An Empty Hell and The Rolling Stones

‘You can’t always get what you want’ says Mick Jagger.


I’d love to be a world-class jazz pianist, but it simply isn’t going to happen. That would take levels of dedication I lack the names for. But I have been thinking recently that we humans are often too pessimistic, that we are just too pessimistic in general. Well, to be fair, there is good reason. You might well point out that two massive recessions in twelve years may well justify pessimism as a default worldview, and I wouldn’t — and couldn’t — disagree. There is enough evidential experience in the life of a thirty year old to result in a total loss of faith in the universe’s general beneficence. So maybe humans are totally right to be basically pessimistic; expecting the worst will, for sure, stand us in good stead when the next worldwide banking crash happens next year. Or, if we’re lucky, the year after. Capitalism: a rich soil for growing your very own disappointments right at home.

I was too general. I said humans when I should have said Christians. We are generally far too pessimistic. We take the Rolling Stones mantra for a kind of gospel, a kind of pseudo-metaphysics for the perpetually half-expectant. Its no wonder why someone who believes everyone will be saved is treated, on instinct, as a weirdo. ‘Haven’t you heard the good news?’, the mob will say, ‘You can’t always get what you want…’. What a powerful message… Strong hallelujahs roll.

While it is true that human experience includes unfulfilled desires and frustrated passions, it really does not follow that ultimately things will not end well. Just because our earthly experience is a profoundly mixed bag does not necessitate an ambivalent eternity. It's almost as if ‘that’s just too good to be true’ has been taken, prima facie, to be the ultimate litmus test of a theory about the future. Such a limited view of the possible owes much to how culture, capitalism and a well-earned suspicion of optimism can shrink the imagination. I am as convinced as could be that Christianity - that is, being a Christian - ought to implicate us in a constant state of testing and rejecting the limits of our imaginations. And that means we need to think seriously about how our impoverished imaginations have reduced and censored our best thinking about the afterlife.

For goodness sake, look at Ezekiel and Revelation. Those are texts that hardly heed the supposed limits of the sensible. The gospel parables are hardly common sense. They explode in colour and vitality, in contradiction and interpretative complexity. They are impossible to reduce to doctrine. Why? Because they are unrestrained flights of the impassioned imagination. Perish the thought that we, in 2020, employ a bit of biblical (and this is the only correct use of that word) imagination. And this is not to say that just because an empty hell is hard for us to imagine is reason enough to become something approaching a universalist. No, I’m merely getting rid of this as an excuse to avoid universalism in the first place.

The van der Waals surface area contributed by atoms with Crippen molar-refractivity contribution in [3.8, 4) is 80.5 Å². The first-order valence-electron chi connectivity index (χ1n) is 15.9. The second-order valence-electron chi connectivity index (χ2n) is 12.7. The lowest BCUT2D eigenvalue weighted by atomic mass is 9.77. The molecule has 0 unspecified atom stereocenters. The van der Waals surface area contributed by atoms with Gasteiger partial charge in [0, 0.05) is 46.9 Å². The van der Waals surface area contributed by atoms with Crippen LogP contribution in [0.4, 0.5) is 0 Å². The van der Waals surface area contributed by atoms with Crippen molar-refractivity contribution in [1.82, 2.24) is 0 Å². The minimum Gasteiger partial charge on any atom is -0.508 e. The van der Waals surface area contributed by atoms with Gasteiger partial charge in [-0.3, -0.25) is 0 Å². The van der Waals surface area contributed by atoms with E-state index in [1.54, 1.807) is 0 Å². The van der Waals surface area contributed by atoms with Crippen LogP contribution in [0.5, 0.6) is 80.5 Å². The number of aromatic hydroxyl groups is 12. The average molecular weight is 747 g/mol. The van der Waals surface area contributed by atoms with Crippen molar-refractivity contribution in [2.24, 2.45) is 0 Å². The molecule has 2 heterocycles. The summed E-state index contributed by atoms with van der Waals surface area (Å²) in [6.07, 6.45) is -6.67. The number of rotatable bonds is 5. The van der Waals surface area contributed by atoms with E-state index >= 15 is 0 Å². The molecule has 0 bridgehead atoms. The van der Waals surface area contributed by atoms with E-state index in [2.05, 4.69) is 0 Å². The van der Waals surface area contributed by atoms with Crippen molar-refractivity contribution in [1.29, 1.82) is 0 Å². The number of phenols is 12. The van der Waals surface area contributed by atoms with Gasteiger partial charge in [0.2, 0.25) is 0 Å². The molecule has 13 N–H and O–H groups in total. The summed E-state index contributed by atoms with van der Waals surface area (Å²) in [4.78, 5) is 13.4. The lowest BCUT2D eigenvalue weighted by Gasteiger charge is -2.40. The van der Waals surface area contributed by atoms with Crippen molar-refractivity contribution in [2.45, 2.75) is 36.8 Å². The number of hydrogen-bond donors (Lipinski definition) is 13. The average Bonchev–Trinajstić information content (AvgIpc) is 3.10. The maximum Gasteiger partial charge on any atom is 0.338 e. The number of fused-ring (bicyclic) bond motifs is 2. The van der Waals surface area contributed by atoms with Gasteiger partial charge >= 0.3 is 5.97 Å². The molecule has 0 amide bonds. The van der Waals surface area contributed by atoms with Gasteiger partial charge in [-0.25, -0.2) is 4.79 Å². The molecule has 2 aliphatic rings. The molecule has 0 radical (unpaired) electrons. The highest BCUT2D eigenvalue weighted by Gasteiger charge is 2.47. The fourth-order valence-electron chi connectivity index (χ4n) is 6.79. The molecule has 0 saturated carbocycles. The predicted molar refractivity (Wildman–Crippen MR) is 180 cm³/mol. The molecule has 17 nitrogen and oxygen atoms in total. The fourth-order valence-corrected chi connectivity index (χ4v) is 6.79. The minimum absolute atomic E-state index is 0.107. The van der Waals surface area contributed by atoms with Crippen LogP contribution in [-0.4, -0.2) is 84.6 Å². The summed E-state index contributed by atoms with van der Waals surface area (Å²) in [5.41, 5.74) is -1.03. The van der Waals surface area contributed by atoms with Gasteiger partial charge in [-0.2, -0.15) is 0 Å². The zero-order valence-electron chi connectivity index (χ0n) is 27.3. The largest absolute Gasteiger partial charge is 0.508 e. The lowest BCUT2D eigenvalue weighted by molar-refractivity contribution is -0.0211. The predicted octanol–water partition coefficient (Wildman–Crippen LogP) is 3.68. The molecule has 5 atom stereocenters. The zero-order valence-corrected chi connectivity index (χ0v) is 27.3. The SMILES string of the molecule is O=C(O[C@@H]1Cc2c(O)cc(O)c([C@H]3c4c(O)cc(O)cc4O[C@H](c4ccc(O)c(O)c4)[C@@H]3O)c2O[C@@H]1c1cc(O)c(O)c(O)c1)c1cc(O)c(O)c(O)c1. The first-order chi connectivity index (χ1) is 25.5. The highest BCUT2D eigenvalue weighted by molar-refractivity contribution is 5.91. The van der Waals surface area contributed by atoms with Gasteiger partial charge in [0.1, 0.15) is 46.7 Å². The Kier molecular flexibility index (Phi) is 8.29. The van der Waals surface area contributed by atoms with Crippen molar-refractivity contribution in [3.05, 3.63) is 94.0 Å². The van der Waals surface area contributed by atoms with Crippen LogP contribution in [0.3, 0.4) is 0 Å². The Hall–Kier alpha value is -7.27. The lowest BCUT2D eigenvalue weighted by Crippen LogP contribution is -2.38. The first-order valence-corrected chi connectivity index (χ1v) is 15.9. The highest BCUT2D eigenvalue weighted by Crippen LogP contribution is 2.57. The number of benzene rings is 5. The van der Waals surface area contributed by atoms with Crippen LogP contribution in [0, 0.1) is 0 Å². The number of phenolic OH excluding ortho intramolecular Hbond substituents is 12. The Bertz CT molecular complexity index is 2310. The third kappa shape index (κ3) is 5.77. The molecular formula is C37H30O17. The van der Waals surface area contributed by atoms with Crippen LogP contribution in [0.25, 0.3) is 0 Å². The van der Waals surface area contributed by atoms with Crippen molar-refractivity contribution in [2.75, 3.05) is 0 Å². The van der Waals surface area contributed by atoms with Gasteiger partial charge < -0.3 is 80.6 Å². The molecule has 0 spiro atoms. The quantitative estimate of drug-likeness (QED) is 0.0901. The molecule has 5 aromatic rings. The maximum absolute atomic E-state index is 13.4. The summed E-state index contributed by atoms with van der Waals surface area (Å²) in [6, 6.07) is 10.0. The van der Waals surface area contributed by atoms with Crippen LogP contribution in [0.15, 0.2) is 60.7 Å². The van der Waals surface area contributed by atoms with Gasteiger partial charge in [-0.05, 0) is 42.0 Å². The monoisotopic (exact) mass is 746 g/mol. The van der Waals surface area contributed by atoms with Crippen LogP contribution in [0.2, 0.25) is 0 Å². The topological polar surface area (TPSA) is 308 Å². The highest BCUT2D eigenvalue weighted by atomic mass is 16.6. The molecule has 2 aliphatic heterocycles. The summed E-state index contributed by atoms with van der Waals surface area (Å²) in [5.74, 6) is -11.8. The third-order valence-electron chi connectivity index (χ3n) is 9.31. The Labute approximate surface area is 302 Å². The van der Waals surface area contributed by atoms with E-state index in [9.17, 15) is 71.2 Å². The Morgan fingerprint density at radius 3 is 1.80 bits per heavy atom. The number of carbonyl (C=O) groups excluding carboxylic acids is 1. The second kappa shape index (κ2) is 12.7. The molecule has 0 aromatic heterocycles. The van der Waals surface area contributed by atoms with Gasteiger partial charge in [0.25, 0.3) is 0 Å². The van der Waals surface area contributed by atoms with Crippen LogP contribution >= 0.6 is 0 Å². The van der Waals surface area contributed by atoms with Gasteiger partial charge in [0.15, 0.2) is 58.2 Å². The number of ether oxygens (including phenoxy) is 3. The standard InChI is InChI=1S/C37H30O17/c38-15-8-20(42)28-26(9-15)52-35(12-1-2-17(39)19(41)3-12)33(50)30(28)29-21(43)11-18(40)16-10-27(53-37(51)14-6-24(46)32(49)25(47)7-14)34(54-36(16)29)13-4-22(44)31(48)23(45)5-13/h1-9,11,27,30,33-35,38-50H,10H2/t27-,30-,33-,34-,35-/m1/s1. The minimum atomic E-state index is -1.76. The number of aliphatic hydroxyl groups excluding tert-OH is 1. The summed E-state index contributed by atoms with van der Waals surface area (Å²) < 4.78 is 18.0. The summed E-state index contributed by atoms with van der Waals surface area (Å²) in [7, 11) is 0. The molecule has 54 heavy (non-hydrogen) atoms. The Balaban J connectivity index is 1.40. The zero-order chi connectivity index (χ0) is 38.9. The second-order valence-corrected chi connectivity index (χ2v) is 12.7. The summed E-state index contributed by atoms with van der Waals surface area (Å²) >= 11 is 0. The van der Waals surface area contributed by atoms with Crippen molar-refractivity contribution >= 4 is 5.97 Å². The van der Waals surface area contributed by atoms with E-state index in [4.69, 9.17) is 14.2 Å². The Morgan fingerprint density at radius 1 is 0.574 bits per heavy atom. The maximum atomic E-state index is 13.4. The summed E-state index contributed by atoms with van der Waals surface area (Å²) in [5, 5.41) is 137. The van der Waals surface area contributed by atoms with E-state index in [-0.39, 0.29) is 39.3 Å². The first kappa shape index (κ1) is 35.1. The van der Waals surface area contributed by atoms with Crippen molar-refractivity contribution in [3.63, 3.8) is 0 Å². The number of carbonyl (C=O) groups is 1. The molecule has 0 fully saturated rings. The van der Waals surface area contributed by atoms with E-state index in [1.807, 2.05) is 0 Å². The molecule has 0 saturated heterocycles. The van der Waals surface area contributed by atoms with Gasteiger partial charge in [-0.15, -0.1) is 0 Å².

The resurrection was impossible to imagine on the Friday, after all.

In other words, if we expect to be unsurprised after the blaze of time smoulders behind us, that is, by the ultimate Reality that awaits, we are simply dreaming too small. To think God might respect our restricted and exclusionary notions of grace as this world is finally eclipsed is to have a notion of God not worthy of the name.

I take universalism — the idea that everyone will, in some sense, be saved — as a basic grounding for faith more generally. I find it makes sense of my experience and continually forces me to engage my moral imagination to work harder. If this person, this absolute idiot, is saved, then I better work to see the imago dei in him. Eternity is a long time, and practicing this kind of grace now might mean getting to touch the hem of a coat we can hardly imagine. And an empty hell isn’t some abstract notion that lets us sit satisfied in our armchairs pontificating about the afterlife. It is a belief that starts, and is made true, now. What that means I am only beginning to work out.

Universalism is something I want to be true on good days. On a day spent with a victim of a crime or a survivor of inflicted trauma, it seems preposterous at best and morally repugnant at worst. But grace is never a guarantee of universal justice, but a restoration of a deep promise and an uncovering of the grace-stitched fabric of reality. It won’t make much sense to us, but then, what ever would? In fact that is something that makes universalism so intriguing: it allows grace its mystery, its pervasiveness and its unsettling universality. And grace, given centrality in a worldview, begins to scratch beneath the surface of half-baked evangelicalism. It begins to teach us that love wins, and that while that may be scandalous, it promises our own salvation, too.

We need to repent of our restricted and restrictive imaginations. There is no grace without the imagination, and no Christian imagination without grace. And if we try, really try, we might finally land on something approaching appropriateness when we say that God is grace. I am only beginning to reimagine what reimagining that might be look like.

You can’t always get what you want. We know this all too well.